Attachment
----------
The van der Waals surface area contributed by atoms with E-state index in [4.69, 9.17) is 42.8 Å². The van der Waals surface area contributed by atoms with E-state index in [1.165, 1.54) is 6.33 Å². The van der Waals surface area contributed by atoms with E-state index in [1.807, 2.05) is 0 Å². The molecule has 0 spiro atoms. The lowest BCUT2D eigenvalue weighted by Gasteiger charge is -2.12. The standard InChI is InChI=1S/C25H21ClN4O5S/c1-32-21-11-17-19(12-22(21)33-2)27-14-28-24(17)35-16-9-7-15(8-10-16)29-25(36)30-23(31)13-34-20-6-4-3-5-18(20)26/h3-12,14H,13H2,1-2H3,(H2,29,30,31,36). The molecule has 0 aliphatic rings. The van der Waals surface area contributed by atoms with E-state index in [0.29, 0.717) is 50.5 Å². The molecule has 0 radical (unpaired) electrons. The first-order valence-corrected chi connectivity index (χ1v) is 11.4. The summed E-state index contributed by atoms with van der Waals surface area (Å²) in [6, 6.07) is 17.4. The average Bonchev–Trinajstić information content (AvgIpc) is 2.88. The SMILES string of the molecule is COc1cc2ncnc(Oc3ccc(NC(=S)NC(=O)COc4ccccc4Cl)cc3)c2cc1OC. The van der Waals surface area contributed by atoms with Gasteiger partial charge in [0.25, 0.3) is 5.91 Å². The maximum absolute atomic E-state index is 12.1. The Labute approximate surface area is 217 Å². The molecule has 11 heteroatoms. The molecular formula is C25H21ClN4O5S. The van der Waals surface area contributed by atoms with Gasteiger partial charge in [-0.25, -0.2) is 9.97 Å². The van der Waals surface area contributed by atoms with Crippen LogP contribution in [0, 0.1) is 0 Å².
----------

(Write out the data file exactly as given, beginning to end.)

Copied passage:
The van der Waals surface area contributed by atoms with E-state index in [4.69, 9.17) is 42.8 Å². The van der Waals surface area contributed by atoms with E-state index in [1.165, 1.54) is 6.33 Å². The van der Waals surface area contributed by atoms with E-state index in [1.807, 2.05) is 0 Å². The molecule has 0 spiro atoms. The lowest BCUT2D eigenvalue weighted by Gasteiger charge is -2.12. The standard InChI is InChI=1S/C25H21ClN4O5S/c1-32-21-11-17-19(12-22(21)33-2)27-14-28-24(17)35-16-9-7-15(8-10-16)29-25(36)30-23(31)13-34-20-6-4-3-5-18(20)26/h3-12,14H,13H2,1-2H3,(H2,29,30,31,36). The molecule has 0 aliphatic rings. The van der Waals surface area contributed by atoms with E-state index in [0.29, 0.717) is 50.5 Å². The molecule has 0 radical (unpaired) electrons. The first-order valence-corrected chi connectivity index (χ1v) is 11.4. The summed E-state index contributed by atoms with van der Waals surface area (Å²) in [6, 6.07) is 17.4. The average Bonchev–Trinajstić information content (AvgIpc) is 2.88. The SMILES string of the molecule is COc1cc2ncnc(Oc3ccc(NC(=S)NC(=O)COc4ccccc4Cl)cc3)c2cc1OC. The van der Waals surface area contributed by atoms with Gasteiger partial charge in [0.25, 0.3) is 5.91 Å². The maximum absolute atomic E-state index is 12.1. The Labute approximate surface area is 217 Å². The molecule has 11 heteroatoms. The molecular formula is C25H21ClN4O5S. The van der Waals surface area contributed by atoms with Gasteiger partial charge in [-0.25, -0.2) is 9.97 Å². The van der Waals surface area contributed by atoms with Crippen LogP contribution in [0, 0.1) is 0 Å².